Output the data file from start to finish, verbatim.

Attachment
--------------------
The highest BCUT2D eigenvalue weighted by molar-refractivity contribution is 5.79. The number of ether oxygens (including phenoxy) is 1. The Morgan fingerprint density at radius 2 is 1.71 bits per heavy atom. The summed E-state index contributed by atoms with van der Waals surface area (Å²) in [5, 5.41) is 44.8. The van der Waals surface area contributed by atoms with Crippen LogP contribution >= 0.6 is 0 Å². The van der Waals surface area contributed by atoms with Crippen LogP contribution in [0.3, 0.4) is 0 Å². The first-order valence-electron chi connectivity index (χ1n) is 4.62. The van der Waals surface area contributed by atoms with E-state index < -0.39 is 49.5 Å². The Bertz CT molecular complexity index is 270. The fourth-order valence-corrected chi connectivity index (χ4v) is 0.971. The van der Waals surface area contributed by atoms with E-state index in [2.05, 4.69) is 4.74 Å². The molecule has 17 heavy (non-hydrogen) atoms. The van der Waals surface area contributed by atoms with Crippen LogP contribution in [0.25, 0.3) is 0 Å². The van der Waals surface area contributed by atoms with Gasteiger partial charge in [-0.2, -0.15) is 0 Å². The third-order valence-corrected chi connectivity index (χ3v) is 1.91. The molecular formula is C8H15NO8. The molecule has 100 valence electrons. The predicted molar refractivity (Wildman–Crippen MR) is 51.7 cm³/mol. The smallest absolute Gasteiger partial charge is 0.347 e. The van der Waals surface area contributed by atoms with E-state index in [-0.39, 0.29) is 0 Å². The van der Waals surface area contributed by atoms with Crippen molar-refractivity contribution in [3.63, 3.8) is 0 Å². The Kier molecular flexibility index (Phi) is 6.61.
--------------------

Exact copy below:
The highest BCUT2D eigenvalue weighted by molar-refractivity contribution is 5.79. The number of ether oxygens (including phenoxy) is 1. The Morgan fingerprint density at radius 2 is 1.71 bits per heavy atom. The summed E-state index contributed by atoms with van der Waals surface area (Å²) in [5, 5.41) is 44.8. The van der Waals surface area contributed by atoms with Crippen LogP contribution >= 0.6 is 0 Å². The van der Waals surface area contributed by atoms with Crippen LogP contribution in [0.3, 0.4) is 0 Å². The first-order valence-electron chi connectivity index (χ1n) is 4.62. The van der Waals surface area contributed by atoms with E-state index < -0.39 is 49.5 Å². The Bertz CT molecular complexity index is 270. The fourth-order valence-corrected chi connectivity index (χ4v) is 0.971. The van der Waals surface area contributed by atoms with E-state index in [2.05, 4.69) is 4.74 Å². The molecule has 17 heavy (non-hydrogen) atoms. The van der Waals surface area contributed by atoms with Crippen LogP contribution in [0.25, 0.3) is 0 Å². The van der Waals surface area contributed by atoms with Gasteiger partial charge in [-0.2, -0.15) is 0 Å². The third-order valence-corrected chi connectivity index (χ3v) is 1.91. The molecular formula is C8H15NO8. The molecule has 100 valence electrons. The predicted molar refractivity (Wildman–Crippen MR) is 51.7 cm³/mol. The smallest absolute Gasteiger partial charge is 0.347 e. The van der Waals surface area contributed by atoms with E-state index in [-0.39, 0.29) is 0 Å². The van der Waals surface area contributed by atoms with Crippen molar-refractivity contribution in [3.63, 3.8) is 0 Å². The Kier molecular flexibility index (Phi) is 6.61.